It all came together in the 1950-51 season that saw J-H end the regular season with a stellar 41-9 record, which was just two wins short of the previous two wins combined. This included several tremendously competitive battles with Jackson Parish rival Quitman, led by the Turner twins Felton and Elton, with each team winning their own tournament championship by beating the other.
By virtue of their stellar season, the Tigers earned the right to play for the North Louisiana Class A championship tournament held at Louisiana Tech in Ruston. They opened with a 19-14 victory over Oak Grove with “Frame” Robinson scoring all but six of J-H’s points. The final score still represents the lowest combined total of points scored in a playoff game in the “modern” history of JHHS basketball. The Tigers then went on to beat Homer 42-35 in the finals to earn the right to take the trip to their first state tournament. The Pelicans were led by future LSU football legend, Al Doggett, who was known to play “roundball” with the same aggression he showed on the gridiron. A funny sidebar to the game was the quote “Flop” Shively gave following the Tiger victory that Doggett never gave a hit on the football field as good as the one that sent him flying into the fourth row of the Tech gym.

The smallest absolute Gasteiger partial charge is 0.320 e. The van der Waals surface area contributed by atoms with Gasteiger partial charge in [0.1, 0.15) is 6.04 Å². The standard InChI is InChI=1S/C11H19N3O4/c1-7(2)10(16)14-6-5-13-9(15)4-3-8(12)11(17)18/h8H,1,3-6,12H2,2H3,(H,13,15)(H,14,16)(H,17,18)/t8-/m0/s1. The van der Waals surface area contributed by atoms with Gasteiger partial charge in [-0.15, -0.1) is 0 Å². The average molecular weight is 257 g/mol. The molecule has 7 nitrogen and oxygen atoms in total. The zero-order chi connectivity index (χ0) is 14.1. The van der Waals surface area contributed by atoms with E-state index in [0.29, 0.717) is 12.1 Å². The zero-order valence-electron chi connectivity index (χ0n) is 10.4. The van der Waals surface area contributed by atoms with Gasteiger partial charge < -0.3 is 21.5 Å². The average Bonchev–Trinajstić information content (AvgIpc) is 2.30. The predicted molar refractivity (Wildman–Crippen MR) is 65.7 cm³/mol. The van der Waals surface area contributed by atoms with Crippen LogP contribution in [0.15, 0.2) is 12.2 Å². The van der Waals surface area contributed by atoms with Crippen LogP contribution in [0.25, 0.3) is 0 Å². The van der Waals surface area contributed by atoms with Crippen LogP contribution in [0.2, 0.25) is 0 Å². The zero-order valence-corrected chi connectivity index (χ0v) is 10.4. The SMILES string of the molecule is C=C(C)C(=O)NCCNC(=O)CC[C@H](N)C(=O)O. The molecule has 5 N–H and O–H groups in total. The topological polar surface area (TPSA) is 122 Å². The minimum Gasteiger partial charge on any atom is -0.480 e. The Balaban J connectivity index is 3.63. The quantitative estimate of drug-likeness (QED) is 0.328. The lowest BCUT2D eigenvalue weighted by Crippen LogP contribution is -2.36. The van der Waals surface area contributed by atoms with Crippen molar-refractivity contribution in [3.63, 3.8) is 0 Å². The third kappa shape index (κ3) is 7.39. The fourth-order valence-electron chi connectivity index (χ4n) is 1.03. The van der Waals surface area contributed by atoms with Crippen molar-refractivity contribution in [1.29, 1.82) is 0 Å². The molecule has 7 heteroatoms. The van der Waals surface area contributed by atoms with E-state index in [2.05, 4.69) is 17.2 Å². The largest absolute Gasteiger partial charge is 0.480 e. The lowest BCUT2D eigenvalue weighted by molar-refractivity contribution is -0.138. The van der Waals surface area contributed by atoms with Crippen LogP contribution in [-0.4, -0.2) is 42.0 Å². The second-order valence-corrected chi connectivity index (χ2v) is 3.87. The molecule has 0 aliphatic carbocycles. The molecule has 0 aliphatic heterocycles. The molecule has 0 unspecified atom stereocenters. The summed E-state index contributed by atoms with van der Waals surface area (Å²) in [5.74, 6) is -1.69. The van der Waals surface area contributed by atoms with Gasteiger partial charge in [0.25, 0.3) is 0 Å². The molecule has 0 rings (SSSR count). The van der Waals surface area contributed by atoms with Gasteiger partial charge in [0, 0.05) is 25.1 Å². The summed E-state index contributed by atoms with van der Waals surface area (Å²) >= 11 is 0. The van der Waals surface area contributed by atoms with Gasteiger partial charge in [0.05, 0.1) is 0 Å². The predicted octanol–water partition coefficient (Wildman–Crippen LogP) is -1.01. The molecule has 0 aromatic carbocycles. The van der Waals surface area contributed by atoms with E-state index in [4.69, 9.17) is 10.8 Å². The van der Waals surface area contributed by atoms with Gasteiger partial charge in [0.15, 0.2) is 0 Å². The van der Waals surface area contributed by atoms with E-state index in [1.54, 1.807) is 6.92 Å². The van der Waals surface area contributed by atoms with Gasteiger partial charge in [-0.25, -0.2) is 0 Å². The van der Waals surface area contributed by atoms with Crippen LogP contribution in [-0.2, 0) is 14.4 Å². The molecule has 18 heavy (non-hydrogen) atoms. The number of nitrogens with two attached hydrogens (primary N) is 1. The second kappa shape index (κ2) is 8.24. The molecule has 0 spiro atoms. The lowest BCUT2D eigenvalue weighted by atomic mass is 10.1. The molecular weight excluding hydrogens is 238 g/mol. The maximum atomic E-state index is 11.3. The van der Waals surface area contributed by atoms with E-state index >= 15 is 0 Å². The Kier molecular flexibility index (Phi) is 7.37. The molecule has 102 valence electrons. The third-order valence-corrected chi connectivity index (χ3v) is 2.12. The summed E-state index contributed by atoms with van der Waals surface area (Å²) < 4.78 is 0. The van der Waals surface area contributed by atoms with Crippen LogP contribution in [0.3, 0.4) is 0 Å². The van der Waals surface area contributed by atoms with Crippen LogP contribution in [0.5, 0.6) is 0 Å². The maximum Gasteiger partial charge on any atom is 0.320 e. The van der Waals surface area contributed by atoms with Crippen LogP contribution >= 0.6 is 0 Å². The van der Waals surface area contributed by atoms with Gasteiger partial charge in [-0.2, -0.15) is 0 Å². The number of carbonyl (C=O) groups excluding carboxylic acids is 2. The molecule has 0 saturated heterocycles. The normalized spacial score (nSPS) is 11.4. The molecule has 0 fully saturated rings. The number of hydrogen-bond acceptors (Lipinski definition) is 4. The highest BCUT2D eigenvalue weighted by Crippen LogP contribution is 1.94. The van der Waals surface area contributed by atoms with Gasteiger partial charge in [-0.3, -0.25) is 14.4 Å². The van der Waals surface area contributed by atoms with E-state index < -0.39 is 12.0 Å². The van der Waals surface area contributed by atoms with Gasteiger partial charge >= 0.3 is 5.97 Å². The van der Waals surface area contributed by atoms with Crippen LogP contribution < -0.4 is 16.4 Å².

In Hammond, the Tigers breezed past St. Paul 45-33 and Hornbeck 54-41 in the first two rounds setting up a semi-final contest against defending Class A champion Baker, who state sports writers had near unanimously expected to repeat. The contest was played to a virtual tie the whole way with neither team gaining more than a one point lead before the Tigers made a final basket to seal the 33-30 victory. In his book “Six Decades of JHHS Sports” legendary local sports writer Raymond “Doc” Jeffries wrote that it was the best game he ever saw in his seven decades of covering JHHS basketball.
That set up a state title matchup against district 2A foe, Neville who the Tigers had already beaten twice before. Neville had earned the right for the rematch by beating both Bossier and Jena, another district 2A member, in overtime. The Monroe based Tigers led 13-8 after the first period but J-H, who normally played with a conservative, slow paced style surprised Neville by coming out running and gunning in the second quarter that resulted in eleven straight points and a 23-18 lead at the half. In the second half, J-H went back to their normal, ball-control style and never looked back to win their first ever title by a decisive 50-37 margin. Shively, who scored 17 in the finals and Robinson, who scored eight on the night were named to the Class A All-State team. George “Bub” Haile, who recently passed away after a stellar playing career at Louisiana Tech before becoming one of the most respected Baptist preachers in the state, scored 11 in the game. Troy Ford added nine.
By orchestrating Kilpatrick’s “keep ‘em under 50” defensive philosophy to near perfection the Tigers never allowed more than 41 points all season. this not only led to the most Tiger wins in a season at the time and their first state title but a school record for average points per game allowed, which is still best 60 years later. The season will be remembered as the culmination of a five year journey that ended up with a title. It will also be forever known as the beginning of the most glorious three year run ever in Tiger basketball history. Stay tuned……